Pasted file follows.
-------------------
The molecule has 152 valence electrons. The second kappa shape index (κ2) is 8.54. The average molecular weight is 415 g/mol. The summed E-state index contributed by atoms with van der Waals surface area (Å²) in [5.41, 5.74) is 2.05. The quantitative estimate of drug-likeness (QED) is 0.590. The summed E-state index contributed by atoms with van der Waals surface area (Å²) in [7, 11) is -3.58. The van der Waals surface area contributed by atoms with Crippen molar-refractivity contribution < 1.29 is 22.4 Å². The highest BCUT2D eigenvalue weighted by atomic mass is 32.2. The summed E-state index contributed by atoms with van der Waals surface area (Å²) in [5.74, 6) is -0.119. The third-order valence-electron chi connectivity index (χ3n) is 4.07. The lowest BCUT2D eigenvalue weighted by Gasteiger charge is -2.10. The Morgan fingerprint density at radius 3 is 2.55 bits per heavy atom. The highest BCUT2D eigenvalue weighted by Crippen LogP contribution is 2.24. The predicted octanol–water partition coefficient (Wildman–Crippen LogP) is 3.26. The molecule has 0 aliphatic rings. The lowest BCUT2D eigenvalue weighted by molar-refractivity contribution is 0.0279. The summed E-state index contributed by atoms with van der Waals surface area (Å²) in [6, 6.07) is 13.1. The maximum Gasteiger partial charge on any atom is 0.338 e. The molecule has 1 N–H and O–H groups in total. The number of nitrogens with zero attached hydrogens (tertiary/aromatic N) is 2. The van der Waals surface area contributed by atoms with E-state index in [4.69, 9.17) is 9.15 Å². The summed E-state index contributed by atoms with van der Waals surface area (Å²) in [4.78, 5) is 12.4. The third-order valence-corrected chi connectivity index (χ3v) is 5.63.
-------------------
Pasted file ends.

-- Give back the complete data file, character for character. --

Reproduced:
The molecule has 152 valence electrons. The second kappa shape index (κ2) is 8.54. The average molecular weight is 415 g/mol. The summed E-state index contributed by atoms with van der Waals surface area (Å²) in [5.41, 5.74) is 2.05. The quantitative estimate of drug-likeness (QED) is 0.590. The summed E-state index contributed by atoms with van der Waals surface area (Å²) in [7, 11) is -3.58. The van der Waals surface area contributed by atoms with Crippen molar-refractivity contribution < 1.29 is 22.4 Å². The highest BCUT2D eigenvalue weighted by atomic mass is 32.2. The summed E-state index contributed by atoms with van der Waals surface area (Å²) in [5.74, 6) is -0.119. The third-order valence-electron chi connectivity index (χ3n) is 4.07. The lowest BCUT2D eigenvalue weighted by Gasteiger charge is -2.10. The Morgan fingerprint density at radius 3 is 2.55 bits per heavy atom. The highest BCUT2D eigenvalue weighted by Crippen LogP contribution is 2.24. The predicted octanol–water partition coefficient (Wildman–Crippen LogP) is 3.26. The molecule has 0 aliphatic rings. The lowest BCUT2D eigenvalue weighted by molar-refractivity contribution is 0.0279. The summed E-state index contributed by atoms with van der Waals surface area (Å²) in [6, 6.07) is 13.1. The maximum Gasteiger partial charge on any atom is 0.338 e. The molecule has 1 N–H and O–H groups in total. The number of nitrogens with zero attached hydrogens (tertiary/aromatic N) is 2. The van der Waals surface area contributed by atoms with E-state index in [4.69, 9.17) is 9.15 Å². The summed E-state index contributed by atoms with van der Waals surface area (Å²) in [4.78, 5) is 12.4. The third-order valence-corrected chi connectivity index (χ3v) is 5.63.